FREEMAN EVANS: Well it is here, and it is here to stay because there is benefit to the consumer. If the consumer wasn’t getting any benefit out of it, it wouldn’t be here to stay regardless of how great the technology was. It is convenient. Customers can shop where they want, when they want and how they want to. In some cases, they can save money. And they can research products in a way they couldn’t do in the store, or they would rely on the sales associate in the store, which may or may not be a good way to get information. It gives people the freedom to research a product — my husband, for example, will spend days researching a product no matter whether it is a $10 or a $100 purchase. But he feels so good about the purchases he makes, and that’s what we find: consumers feel better about the purchases they make because of the broad spectrum of information available online. Also, right now, about 65 percent of the total Internet user base in the U.S. shops online. That will grow to about 75 percent over the next five years and that’s where we think it tops out. We’ll never have 100 percent of users making purchases online for a whole variety of reasons — they just don’t want to, they don’t feel safe using credit cards online or they are too young. We have lots of little kids using the Internet who can’t make a purchase of their own. Having said that, we’ll hit $95 billion in online sales this year, which is 5 percent of the retail market. Now that sounds small, but we’re only into online sales industry 11 years. No other channel has had that kind of growth. Catalogs have been around for a long time, and they never approached a growth trajectory like this. Plus, a big share of the retail sales is for things you can never buy online, like gas for your car.

PeC: Given everything you’re telling us about multichannel sales, how important is it that the smaller, brick-and-mortar merchants make use of the Internet channel?

FREEMAN EVANS: It is coming to be very important, and there are a number of reasons why. The first one is the idea that people go online to research their offline purchases. In order to be considered in that set of options, you better have an online presence. We’re projecting that by 2010 nearly half of all retail sales will be influenced or transacted online. The “influenced-by” number comes from the people who will go online maybe to just find a store or maybe to do days and days of research on a product. Then they go offline and make the purchase — this is a huge, huge number, about 40 percent of total U.S. sales in 2010. Secondly, the small retailer who has one store or a small number of stores, can access a customer base online that is infinitely broader than what they could access in their own local market. There is a great example of a small Massachusetts company that sells foie gras. They sell far more product to customers in California in their online business than they do to their local customers.

PeC: If the smaller web seller is going to be part of that research equation, how important is deep content to attract the search engines and return visitors?

FREEMAN EVANS: First of all they need to think about their brand and how they are going to communicate that brand in this online environment. In doing this they need to think, long and hard, about what makes them different from anyone else. In the typical web design, you have a logo in the top left corner, a navigation bar across the top and down the left. And if you put your finger over the logo it might be hard to tell who that retailer is. It’s not a matter of the navigation being the same, but is the messaging and imagery and what you’re saying to the customer that differentiates you from competition. Smaller retailers really need to understand that and move forward with that in mind. The content they develop needs to lead towards that brand presence. It’s not that you need to change it all the time, just change it when it makes sense, and that content needs to be of value to the customer. This means retailers need to start thinking like consumers much more than they ever have in the past.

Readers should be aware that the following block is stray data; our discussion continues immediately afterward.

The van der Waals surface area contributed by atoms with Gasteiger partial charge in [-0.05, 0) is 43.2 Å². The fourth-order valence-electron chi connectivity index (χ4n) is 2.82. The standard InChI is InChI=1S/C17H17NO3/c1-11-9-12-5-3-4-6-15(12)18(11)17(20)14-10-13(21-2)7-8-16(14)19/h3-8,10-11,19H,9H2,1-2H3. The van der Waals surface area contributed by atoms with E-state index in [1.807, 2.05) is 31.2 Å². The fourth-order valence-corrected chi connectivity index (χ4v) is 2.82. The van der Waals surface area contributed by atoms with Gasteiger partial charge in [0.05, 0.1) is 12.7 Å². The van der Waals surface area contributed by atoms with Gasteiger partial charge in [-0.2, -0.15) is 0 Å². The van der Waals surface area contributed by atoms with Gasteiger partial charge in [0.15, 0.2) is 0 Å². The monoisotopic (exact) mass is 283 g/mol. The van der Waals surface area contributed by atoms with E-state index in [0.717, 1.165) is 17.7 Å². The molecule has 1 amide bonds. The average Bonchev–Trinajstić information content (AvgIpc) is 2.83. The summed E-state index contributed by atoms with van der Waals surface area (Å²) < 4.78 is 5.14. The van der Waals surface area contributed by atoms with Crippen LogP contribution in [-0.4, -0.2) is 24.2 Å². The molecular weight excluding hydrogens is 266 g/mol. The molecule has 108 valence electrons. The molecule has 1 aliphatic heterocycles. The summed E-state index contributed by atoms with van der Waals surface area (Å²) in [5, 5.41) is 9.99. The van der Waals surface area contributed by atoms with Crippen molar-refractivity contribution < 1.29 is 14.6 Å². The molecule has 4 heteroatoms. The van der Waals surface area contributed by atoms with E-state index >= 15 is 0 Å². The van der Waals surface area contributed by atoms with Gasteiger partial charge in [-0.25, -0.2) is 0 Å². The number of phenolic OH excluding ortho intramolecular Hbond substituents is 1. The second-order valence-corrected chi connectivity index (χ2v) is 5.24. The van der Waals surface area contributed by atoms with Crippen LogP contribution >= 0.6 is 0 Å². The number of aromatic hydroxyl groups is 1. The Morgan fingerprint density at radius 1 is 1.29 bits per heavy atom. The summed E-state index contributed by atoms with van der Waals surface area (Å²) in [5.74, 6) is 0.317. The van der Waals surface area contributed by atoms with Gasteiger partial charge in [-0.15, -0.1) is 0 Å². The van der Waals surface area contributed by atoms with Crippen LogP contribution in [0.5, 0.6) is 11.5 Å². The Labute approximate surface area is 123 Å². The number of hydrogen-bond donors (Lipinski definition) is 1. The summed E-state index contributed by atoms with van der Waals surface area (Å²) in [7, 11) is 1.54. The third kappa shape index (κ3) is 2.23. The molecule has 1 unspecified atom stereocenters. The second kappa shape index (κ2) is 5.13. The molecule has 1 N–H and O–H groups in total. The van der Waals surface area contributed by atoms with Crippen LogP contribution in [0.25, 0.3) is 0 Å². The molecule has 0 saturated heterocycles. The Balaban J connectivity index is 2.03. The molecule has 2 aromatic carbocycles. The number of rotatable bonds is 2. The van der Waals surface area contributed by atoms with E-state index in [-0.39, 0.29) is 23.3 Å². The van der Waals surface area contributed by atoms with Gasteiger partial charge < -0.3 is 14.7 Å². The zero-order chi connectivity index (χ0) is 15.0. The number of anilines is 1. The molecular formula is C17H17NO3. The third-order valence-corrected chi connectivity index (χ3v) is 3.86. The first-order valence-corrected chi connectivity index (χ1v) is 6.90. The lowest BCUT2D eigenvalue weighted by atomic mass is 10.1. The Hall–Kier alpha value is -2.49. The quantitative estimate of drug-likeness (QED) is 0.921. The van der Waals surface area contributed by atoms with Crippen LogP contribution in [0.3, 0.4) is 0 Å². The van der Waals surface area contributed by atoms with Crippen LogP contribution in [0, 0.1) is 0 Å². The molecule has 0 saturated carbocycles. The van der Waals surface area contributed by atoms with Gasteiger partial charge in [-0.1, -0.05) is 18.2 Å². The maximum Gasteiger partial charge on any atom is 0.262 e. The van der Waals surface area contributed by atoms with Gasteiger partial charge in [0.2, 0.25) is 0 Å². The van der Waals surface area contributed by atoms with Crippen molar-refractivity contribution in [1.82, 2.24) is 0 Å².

PeC: Do you have thoughts on how to make that content of more value?

FREEMAN EVANS: One of the ways is to solicit feedback from your customers. You can do it via your website or via email. Customers will tell you what they think and, more than likely, tell you about a good experience as opposed to a bad one. You won’t get just negative feedback, and it is a way to learn how consumers are interacting with your website and what they think of it.

PeC: Last year you wrote an analysis that indicated online retailers could help their customer-satisfaction level with better policy communication. Gives us a thumbnail of your point, if you would.

FREEMAN EVANS: Merchants have good policies,m but they are not getting credit for them because they hide them. They have good policies about returns and security and privacy and they adhere to them and use them, but a customer doesn’t know that when they go on the website. Merchants need to make it obvious and help the consumer get answers to questions about those issues before they make a purchase and then find a need for them — and still not be able to locate them on the site.

PeC: Are there any Freeman Evans’ rules for ecommerce beginners who want to hunt with the big dogs?

FREEMAN EVANS: The first one is, “Just because you can, doesn’t mean you should.” What that means is, there is a lot of technology out there that’s flashy and neat and exciting. A lot of retailers think they need to add that stuff to their presence in order to compete in the marketplace, and they don’t. What the merchant needs to do is make a clean, clear and understandable (from the customer perspective) website. It must have lots of product pictures and a good site-search device so that the customer can find relevant items or information. And, of course, a good checkout experience. If you can do those things, you should be in good shape to grow your business.

Michael A. Cox
Michael A. Cox